This exactly. For what it’s worth, I believe it was Zack who argued and pushed for exactly that and was overridden by higher powers in the USPSA. I think part of it was gaming or giving too much of an advantage. Not to mention things in my post above. I would have to do the math again, but I think being able to shoot the stage from the center in under 2 seconds (which is quite easy to do) puts you at or close to master depending on the division we are talking about. We’ll see what comes of the stage in the future, but for now, it’s here, and not likely to change.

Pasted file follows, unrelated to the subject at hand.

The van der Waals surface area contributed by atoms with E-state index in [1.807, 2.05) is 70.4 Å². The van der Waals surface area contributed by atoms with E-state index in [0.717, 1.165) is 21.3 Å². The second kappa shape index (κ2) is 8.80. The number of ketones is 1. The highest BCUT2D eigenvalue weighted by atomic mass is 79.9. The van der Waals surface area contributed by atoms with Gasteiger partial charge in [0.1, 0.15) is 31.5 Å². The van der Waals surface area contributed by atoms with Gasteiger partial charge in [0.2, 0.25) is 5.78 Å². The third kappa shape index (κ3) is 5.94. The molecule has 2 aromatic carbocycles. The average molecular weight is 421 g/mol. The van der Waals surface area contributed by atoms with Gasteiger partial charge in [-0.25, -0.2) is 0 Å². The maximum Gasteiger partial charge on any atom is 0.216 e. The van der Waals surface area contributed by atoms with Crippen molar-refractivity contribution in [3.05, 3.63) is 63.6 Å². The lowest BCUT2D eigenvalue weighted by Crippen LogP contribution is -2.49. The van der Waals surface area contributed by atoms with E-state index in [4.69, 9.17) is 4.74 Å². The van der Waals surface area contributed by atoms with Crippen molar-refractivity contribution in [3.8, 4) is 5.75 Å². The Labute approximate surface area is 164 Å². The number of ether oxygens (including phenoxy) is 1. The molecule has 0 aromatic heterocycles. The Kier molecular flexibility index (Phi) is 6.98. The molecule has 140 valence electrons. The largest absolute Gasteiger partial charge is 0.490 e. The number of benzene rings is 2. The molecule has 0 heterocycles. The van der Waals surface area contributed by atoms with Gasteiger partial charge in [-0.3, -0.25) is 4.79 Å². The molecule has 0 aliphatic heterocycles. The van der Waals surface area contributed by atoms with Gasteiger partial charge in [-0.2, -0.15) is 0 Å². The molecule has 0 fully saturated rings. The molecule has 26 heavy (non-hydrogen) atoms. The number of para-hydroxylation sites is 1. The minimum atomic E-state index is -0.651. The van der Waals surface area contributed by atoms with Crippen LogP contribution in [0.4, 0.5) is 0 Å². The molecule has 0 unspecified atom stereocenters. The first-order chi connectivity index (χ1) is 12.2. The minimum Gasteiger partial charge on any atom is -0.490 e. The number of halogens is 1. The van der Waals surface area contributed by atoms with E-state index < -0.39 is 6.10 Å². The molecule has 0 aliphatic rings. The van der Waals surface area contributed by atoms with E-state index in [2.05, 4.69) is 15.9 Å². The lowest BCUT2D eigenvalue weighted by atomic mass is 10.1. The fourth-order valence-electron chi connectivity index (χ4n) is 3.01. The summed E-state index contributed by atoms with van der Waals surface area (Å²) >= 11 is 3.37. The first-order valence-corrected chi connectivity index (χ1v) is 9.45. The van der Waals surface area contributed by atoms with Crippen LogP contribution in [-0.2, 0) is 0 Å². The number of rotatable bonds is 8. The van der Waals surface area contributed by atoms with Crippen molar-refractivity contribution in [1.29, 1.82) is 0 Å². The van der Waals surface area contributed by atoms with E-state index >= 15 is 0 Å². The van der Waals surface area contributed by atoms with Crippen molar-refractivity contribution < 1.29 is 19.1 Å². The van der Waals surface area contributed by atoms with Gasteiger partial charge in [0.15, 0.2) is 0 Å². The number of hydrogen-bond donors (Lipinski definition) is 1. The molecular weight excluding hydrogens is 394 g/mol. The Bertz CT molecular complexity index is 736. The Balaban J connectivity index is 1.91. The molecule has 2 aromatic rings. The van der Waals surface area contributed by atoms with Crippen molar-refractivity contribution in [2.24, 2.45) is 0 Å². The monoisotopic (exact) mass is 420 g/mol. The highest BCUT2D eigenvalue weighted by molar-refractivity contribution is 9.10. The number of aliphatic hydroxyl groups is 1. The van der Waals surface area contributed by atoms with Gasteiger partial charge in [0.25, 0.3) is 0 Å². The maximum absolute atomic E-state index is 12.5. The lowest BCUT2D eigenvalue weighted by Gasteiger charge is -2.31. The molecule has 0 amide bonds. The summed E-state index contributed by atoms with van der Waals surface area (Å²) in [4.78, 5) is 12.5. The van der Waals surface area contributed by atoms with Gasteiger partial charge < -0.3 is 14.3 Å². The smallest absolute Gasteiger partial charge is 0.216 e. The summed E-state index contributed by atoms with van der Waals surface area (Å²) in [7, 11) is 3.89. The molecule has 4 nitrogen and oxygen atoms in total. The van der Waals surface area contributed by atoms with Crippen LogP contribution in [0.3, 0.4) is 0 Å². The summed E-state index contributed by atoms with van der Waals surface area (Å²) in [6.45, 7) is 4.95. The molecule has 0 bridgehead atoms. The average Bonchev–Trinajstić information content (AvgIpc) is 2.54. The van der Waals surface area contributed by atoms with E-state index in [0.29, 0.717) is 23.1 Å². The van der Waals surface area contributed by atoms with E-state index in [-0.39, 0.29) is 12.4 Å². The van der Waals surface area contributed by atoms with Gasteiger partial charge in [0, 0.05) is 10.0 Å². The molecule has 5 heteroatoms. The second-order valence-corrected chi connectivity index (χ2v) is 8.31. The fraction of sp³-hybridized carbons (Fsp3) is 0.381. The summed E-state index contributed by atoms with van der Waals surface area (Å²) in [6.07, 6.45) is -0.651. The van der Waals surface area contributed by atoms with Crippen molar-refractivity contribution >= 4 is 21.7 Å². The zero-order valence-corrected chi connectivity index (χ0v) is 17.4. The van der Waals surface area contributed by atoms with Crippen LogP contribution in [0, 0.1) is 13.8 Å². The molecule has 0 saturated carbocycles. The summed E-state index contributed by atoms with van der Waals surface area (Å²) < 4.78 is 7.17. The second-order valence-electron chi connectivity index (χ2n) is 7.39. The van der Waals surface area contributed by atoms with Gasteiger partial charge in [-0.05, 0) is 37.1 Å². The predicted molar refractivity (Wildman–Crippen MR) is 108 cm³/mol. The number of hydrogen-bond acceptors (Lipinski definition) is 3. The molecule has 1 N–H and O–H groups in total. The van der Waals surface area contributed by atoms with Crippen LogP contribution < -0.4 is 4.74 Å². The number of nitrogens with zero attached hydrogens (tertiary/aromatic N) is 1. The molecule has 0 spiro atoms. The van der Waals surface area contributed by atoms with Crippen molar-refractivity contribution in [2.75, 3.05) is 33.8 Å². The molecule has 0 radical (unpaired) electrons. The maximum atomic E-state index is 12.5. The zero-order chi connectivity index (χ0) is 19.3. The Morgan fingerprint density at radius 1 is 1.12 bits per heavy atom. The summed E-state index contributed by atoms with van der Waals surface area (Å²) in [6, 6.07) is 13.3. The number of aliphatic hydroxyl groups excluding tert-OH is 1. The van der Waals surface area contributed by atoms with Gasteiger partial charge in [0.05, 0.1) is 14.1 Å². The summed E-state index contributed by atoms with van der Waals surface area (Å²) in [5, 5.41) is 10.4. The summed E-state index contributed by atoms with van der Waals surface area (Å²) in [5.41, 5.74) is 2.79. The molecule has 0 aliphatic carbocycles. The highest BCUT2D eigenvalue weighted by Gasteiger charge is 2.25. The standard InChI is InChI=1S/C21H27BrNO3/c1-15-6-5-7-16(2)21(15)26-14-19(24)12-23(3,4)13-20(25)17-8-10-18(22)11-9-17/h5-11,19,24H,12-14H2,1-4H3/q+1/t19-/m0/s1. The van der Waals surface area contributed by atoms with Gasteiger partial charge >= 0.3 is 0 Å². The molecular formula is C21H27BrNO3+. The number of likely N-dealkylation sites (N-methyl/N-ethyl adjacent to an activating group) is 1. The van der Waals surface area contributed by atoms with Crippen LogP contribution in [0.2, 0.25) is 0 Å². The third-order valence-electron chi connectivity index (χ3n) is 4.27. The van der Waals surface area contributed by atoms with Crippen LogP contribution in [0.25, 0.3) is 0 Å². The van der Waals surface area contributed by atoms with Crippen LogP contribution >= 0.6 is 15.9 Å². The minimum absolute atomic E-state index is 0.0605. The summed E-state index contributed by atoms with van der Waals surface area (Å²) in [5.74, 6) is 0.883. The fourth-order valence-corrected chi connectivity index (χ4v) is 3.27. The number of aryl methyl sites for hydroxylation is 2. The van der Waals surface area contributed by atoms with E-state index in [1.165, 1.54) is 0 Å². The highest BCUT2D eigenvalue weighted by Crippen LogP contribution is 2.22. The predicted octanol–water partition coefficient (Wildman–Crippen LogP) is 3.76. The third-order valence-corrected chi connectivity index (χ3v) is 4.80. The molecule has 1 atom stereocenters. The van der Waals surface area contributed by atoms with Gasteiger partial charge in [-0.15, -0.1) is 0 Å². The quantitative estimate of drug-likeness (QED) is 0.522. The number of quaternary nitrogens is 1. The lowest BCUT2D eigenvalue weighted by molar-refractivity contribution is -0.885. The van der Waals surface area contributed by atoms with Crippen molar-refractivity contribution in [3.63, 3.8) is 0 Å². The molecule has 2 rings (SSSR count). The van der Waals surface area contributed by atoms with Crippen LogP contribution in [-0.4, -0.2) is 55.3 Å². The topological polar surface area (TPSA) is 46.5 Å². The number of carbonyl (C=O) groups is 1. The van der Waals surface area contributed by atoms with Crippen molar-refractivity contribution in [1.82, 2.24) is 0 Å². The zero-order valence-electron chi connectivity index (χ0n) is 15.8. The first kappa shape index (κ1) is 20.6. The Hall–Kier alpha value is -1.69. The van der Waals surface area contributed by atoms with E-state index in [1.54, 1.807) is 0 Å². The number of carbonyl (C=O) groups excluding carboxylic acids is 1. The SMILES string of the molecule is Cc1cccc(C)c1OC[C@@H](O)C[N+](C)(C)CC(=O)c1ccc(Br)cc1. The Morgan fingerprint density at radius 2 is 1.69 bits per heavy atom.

No worries. I was just confused why you might have thought I had little experience. It may be my personal preference, but also one I feel the majority of shooters share. You are right about not everyone being there to beat someone and you are spot on with the shooting against yourself comment. That is one thing I really enjoy about steel because the fixed scoring allows you to do that. Fair point about more competitors not automatically increasing competitiveness, although I do believe it still holds some truth. Does it come into play at a local match? I'd say no, the effect would be more at the larger lvl 2 and 3 matches One option that may be beneficial is moving some of the less shot divisions to category status. You still can cater/advertise to shooters who want to be specific about their gun, but then at larger matches have more competitors in a division. Just a thought. Also a division for hi-points.... that would be... entertaining.. at first haha. The NHRA comparison is apples to oranges. That is an association that has been around a bit longer and receives way more media attention and sponsorship dollars. With the new upgrades allowed now to productions guns I can't see that enough of a difference in the single action triggers of each to be that opposing. I could see how killing production for steel might dissuade some local shooters from showing up with their plastic fantastic, but if they aren't there to win would they really care? Other than that I don't see much cons to it. I think we could go back forth all day about it. Either way I'm excited to see what the future of steel challenge is.